In the first half, guest host Richard Syrett welcomed researcher Jon Rappoport, who shared his critique of the cancer industry, which he characterized as a multi-billion dollar profit-driven business that lures people by using scare tactics to sell deadly and dangerous "treatments." Despite all of the research that has gone into finding a cure for cancer, Rappoport observed that the percentage of Americans dying from the disease hasn't changed much since 1970 and even 1950. He also dismissed claims that survival rates are higher than ever and contended that these statistics are manipulated by counting people who live only a handful of months longer than in previous years. Beyond that, he decried the focus of cancer research on treating an individual's disease rather than finding the ultimate cause of it, since to do so would draw attention to the vast amount of toxins found in today's society.
According to Rappoport, the lack of progress in curing cancer is paradoxically due to the industry which has grown out of trying to find a cure for the disease and, thus, is dependent on it existing in order to continue to generate income. To that end, he declared that if someone did find a non-toxic cure there would be "zero chance that the cancer industry would accept it, because the cancer industry would be destroyed overnight." Moreover, he cited numerous alternative researchers, such as Stanislaw Burzynski and Royal Rife, who seemingly found breakthroughs in treating cancer and were persecuted for their work. Rappoport lamented that if the cancer industry was truly invested in finding a cure then it would be more open to honestly studying these researchers' work rather than silencing them.
In the latter half, Dr. Andrew Silverman, an expert on the Shroud of Turin, discussed the various studies which have been done on the enigmatic holy relic. "I don't look at the Shroud from a religious perspective," Silverman explained, "I look at it to try to understand the evidence that is on the cloth and all the empirical studies that have been done." He recalled how, in 1978, a group of scientists were given unprecedented access to the Shroud in an attempt to determine the origins of the image. While they expected to find a prosaic explanation for its source, Silverman noted that they determined "there's no way that they could account for it having been manufactured."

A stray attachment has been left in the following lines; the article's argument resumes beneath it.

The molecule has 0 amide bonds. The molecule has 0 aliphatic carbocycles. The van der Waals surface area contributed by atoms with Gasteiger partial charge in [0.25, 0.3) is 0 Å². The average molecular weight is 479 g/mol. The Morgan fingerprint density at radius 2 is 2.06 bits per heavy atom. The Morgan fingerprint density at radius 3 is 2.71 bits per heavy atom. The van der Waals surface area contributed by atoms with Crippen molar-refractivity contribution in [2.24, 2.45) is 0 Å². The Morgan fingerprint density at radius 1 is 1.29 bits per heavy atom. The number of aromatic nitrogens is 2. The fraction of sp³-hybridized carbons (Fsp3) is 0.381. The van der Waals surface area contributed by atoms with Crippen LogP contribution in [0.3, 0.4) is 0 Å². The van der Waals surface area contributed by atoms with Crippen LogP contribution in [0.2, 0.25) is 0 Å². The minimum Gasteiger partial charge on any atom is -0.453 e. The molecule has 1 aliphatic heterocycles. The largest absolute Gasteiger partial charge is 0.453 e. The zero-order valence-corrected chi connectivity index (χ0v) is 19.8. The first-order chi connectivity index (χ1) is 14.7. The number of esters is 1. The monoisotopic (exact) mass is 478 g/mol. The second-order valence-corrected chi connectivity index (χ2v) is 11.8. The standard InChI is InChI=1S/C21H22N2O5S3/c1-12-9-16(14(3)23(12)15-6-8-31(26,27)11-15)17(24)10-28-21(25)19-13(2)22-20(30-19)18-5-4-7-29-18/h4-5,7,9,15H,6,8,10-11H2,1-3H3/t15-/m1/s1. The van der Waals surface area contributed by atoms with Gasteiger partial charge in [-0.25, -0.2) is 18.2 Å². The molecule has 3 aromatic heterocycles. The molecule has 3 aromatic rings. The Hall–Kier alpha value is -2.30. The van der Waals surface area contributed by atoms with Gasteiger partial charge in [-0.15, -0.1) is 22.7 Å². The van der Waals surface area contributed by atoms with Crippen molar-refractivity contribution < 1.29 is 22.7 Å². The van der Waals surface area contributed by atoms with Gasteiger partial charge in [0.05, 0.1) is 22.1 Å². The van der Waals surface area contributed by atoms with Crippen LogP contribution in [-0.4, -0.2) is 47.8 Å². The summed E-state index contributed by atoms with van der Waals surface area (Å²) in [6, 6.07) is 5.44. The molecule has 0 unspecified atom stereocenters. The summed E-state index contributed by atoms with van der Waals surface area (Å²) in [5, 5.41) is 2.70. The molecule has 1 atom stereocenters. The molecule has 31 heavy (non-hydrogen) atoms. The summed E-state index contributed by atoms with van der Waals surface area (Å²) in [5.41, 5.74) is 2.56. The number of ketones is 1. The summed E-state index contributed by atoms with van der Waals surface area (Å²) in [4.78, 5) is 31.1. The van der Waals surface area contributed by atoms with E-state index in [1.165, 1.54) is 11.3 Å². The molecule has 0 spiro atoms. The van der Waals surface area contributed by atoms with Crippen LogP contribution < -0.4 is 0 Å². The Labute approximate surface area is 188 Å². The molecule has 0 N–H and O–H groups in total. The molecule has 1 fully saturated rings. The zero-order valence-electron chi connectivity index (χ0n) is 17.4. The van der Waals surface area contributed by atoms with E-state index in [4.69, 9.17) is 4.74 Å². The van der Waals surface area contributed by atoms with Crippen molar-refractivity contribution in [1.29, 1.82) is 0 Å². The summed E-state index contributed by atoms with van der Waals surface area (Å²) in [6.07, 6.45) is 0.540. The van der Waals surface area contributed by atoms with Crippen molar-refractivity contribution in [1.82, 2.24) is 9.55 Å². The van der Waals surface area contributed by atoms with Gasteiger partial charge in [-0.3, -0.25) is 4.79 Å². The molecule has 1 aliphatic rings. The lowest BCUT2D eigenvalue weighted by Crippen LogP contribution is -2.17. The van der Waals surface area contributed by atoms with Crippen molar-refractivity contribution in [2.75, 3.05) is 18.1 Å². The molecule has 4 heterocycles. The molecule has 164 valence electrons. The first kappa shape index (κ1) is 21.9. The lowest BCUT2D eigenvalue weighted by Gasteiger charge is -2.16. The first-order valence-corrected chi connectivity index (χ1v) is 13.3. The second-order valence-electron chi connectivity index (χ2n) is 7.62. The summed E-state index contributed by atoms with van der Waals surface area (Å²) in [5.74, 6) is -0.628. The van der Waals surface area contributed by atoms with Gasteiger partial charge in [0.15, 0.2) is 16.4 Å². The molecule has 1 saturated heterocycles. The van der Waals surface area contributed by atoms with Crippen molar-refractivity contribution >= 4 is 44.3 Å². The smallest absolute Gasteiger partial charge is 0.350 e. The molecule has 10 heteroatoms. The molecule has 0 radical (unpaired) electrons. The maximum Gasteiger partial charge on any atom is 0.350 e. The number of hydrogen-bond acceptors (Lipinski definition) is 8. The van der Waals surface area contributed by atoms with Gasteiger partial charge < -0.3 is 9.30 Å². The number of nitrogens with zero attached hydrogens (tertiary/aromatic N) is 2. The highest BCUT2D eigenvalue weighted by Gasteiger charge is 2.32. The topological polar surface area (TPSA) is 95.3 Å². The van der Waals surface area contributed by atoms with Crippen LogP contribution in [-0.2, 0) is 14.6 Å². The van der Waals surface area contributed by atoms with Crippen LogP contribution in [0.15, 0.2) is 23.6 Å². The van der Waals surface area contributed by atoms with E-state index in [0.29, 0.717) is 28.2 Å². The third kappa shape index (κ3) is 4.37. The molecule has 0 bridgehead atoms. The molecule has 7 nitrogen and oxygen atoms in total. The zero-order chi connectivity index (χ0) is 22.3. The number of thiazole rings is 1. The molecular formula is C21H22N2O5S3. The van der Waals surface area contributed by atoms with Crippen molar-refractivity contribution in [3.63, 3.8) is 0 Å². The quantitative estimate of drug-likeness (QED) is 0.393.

Studies into the cloth, itself, he said, have revealed that the image rests within only a tiny layer of the fabric and, therefore, precludes the possibility that the picture was a painting. Additionally, Silverman detailed how experiments with ultraviolet pulse lasers allowed for the creation of an image with the same general thinness of the Shroud picture. These findings, he said, are "consistent with the notion that there may have been a momentary flash of radiant energy from the body that was once wrapped in the Shroud." If this is the means by which the image was created, Silverman pointed out that, based on the position of the body in the picture, it would have actually been levitating at the time when it occurred. Ultimately, Silverman opined that the Shroud image is neither a forgery nor a supernatural event, but rather a glimpse at the profound natural power of consciousness.
Astronauts will soon be growing their own lettuce aboard the ISS as part of a new project due to arrive later this week via the Space X Dragon cargo ship. The experiment, dubbed 'Veg-01,' aims to see how well vegetables can grow while in orbit. Should it prove safe and successful, researchers hope that it will allow for more extensive gardening aboard the ISS. More on the story at Space.com.
Bumper music from Sunday April 13, 2014